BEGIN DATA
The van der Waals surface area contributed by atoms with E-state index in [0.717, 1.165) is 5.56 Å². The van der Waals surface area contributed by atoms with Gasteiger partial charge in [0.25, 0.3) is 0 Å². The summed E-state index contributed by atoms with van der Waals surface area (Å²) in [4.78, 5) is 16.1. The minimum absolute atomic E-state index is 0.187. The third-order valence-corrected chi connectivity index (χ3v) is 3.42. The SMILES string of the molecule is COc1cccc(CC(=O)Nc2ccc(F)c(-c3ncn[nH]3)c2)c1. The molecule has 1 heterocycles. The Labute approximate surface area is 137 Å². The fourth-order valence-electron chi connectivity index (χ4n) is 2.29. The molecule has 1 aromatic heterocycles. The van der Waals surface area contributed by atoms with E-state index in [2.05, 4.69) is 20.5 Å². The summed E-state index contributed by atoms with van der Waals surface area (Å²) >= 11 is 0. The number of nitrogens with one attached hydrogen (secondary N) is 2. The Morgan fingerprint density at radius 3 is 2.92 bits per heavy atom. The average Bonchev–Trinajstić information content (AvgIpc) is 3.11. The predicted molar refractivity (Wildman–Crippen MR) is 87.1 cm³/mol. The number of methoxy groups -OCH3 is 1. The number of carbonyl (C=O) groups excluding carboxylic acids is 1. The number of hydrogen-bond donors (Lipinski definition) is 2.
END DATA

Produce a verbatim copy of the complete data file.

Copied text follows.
The van der Waals surface area contributed by atoms with E-state index in [0.717, 1.165) is 5.56 Å². The van der Waals surface area contributed by atoms with Gasteiger partial charge in [0.25, 0.3) is 0 Å². The summed E-state index contributed by atoms with van der Waals surface area (Å²) in [4.78, 5) is 16.1. The minimum absolute atomic E-state index is 0.187. The third-order valence-corrected chi connectivity index (χ3v) is 3.42. The SMILES string of the molecule is COc1cccc(CC(=O)Nc2ccc(F)c(-c3ncn[nH]3)c2)c1. The molecule has 1 heterocycles. The Labute approximate surface area is 137 Å². The fourth-order valence-electron chi connectivity index (χ4n) is 2.29. The molecule has 1 aromatic heterocycles. The van der Waals surface area contributed by atoms with E-state index in [2.05, 4.69) is 20.5 Å². The summed E-state index contributed by atoms with van der Waals surface area (Å²) >= 11 is 0. The number of nitrogens with one attached hydrogen (secondary N) is 2. The Morgan fingerprint density at radius 3 is 2.92 bits per heavy atom. The average Bonchev–Trinajstić information content (AvgIpc) is 3.11. The predicted molar refractivity (Wildman–Crippen MR) is 87.1 cm³/mol. The number of methoxy groups -OCH3 is 1. The number of carbonyl (C=O) groups excluding carboxylic acids is 1. The number of hydrogen-bond donors (Lipinski definition) is 2.